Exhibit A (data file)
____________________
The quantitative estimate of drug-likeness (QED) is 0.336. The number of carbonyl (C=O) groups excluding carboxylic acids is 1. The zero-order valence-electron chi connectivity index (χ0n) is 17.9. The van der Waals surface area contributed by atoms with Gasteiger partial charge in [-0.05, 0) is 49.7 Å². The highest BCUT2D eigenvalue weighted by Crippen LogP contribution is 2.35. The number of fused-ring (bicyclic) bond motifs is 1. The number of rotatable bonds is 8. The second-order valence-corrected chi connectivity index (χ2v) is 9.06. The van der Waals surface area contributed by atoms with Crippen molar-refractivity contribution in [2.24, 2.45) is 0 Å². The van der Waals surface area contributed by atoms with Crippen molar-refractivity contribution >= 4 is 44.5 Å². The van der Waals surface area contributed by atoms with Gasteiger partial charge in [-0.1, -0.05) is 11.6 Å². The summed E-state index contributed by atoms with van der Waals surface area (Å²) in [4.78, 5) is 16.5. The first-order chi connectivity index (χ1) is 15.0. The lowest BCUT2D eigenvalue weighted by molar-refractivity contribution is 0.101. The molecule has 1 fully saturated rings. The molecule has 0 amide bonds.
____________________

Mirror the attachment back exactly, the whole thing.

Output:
The quantitative estimate of drug-likeness (QED) is 0.336. The number of carbonyl (C=O) groups excluding carboxylic acids is 1. The zero-order valence-electron chi connectivity index (χ0n) is 17.9. The van der Waals surface area contributed by atoms with Gasteiger partial charge in [-0.05, 0) is 49.7 Å². The highest BCUT2D eigenvalue weighted by Crippen LogP contribution is 2.35. The number of fused-ring (bicyclic) bond motifs is 1. The number of rotatable bonds is 8. The second-order valence-corrected chi connectivity index (χ2v) is 9.06. The van der Waals surface area contributed by atoms with Crippen molar-refractivity contribution in [2.24, 2.45) is 0 Å². The van der Waals surface area contributed by atoms with Crippen molar-refractivity contribution >= 4 is 44.5 Å². The van der Waals surface area contributed by atoms with Gasteiger partial charge in [-0.1, -0.05) is 11.6 Å². The summed E-state index contributed by atoms with van der Waals surface area (Å²) in [4.78, 5) is 16.5. The first-order chi connectivity index (χ1) is 15.0. The lowest BCUT2D eigenvalue weighted by molar-refractivity contribution is 0.101. The molecule has 1 fully saturated rings. The molecule has 0 amide bonds.